Choose a time

Ideally, at the first bottle feeding, the baby should be hungry, but not too hungry - in this state, he is as relaxed as possible. nine0003

Let others feed

Your baby is used to feeding from your breast, so when you offer him a bottle it can be confusing. The process can go faster if the first time the baby is bottle-fed by someone else while you are not in the room, so that your sight and smell do not embarrass the baby.

Maintain optimal temperature

Your baby will be more willing to eat expressed milk if the temperature is around 37°C, close to body temperature. nine0003

Dip the nipple in milk

Try dipping the nipple in expressed milk before offering it to your baby. This way it will taste and smell like your breast milk. Lightly touch the baby's upper lip with the nipple to open the mouth.

Choose the right position for bottle feeding

Feed your baby on demand and keep him reclining during feeding. Never bottle feed your baby when he is lying or sitting, otherwise he may choke. Listen to the wishes of the child - take as many pauses as he needs. You can even try to shift it from one hand to another during feeding. nine0003

Be patient

Don't worry if your baby doesn't take the bottle right away - it may take several tries. If he pushes the bottle away or starts crying, calm him down, wait a few minutes and try again. If he still doesn't want to bottle feed, wait a few more minutes and breastfeed him as usual. Repeat the bottle experiment at a different time of day.

How much pumped milk should I give my baby? nine0005

All children are different. Research shows that between the ages of one and six months, a baby can consume between 50 and 230 ml of milk per feeding. To start, prepare about 60 ml and observe how much your baby needs - more or less. You will soon realize how much milk he usually eats. Just never force him to finish the cooked portion.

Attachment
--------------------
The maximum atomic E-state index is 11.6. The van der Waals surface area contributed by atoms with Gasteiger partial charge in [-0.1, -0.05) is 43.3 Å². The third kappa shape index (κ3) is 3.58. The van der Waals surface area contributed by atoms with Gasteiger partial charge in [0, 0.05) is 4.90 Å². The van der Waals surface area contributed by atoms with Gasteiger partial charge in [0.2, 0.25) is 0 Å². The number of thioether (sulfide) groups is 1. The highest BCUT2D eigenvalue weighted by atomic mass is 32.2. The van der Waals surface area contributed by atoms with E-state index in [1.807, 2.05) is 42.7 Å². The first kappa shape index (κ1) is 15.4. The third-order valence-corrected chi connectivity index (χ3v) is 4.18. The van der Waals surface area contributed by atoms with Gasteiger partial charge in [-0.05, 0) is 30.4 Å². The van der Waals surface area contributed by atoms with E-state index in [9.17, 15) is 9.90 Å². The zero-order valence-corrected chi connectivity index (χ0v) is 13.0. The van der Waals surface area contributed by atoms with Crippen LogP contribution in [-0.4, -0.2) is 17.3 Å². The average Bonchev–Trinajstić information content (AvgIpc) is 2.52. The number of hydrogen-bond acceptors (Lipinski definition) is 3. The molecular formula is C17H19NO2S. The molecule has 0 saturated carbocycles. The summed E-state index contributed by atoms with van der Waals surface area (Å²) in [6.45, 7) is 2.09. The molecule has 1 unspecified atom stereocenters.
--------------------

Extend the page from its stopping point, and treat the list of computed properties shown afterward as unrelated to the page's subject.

How can I keep my baby safe when bottle feeding?

Always clean and sterilize your pump and bottles according to the manufacturer's instructions. Wash your hands before expressing, pouring milk, and feeding your baby. Follow our instructions for safely storing and thawing your expressed milk. nine0003

If breastmilk needs to be warmed, place the bottle or bag in a bowl of warm water or a heater or under running water at a maximum of 37°C. Never heat breast milk in the microwave or on the stove.

Will the baby be able to transition from breast to bottle?

Some mothers worry that if they start bottle feeding too early, they will get used to the artificial nipple and not want to breastfeed. Others, on the contrary, are worried that if the child is not immediately accustomed to the bottle, then he will no longer eat from it. In general, in these cases, they say that the child confuses the nipple with the breast. nine0003

Experts disagree on whether such confusion is a problem. 1 Without a doubt, it is easier for a baby to suckle milk from a regular bottle with a nipple, which does not require a vacuum, than from the breast, since the milk flows faster, also under the influence of gravity. And some babies really have clear preferences: only the breast or only the nipple. However, many babies are comfortable suckling both the breast and the pacifier.

If you are unable to feed your baby with expressed breast milk, seek help from a lactation consultant or specialist. nine0003


1 Zimmerman E, Thompson K. Clarifying nipple confusion. J. Perinatol. 2015;35(11):895-899. - Zimmerman I., Thompson K., "On the issue of breastfeeding." J Perinatol (Journal of Perinatology). 2015;35(11):895-899.

2 Geddes DT et al. Tongue movement and intra-oral vacuum of term infants during breastfeeding and feeding from an experimental teat that released milk under vacuum only.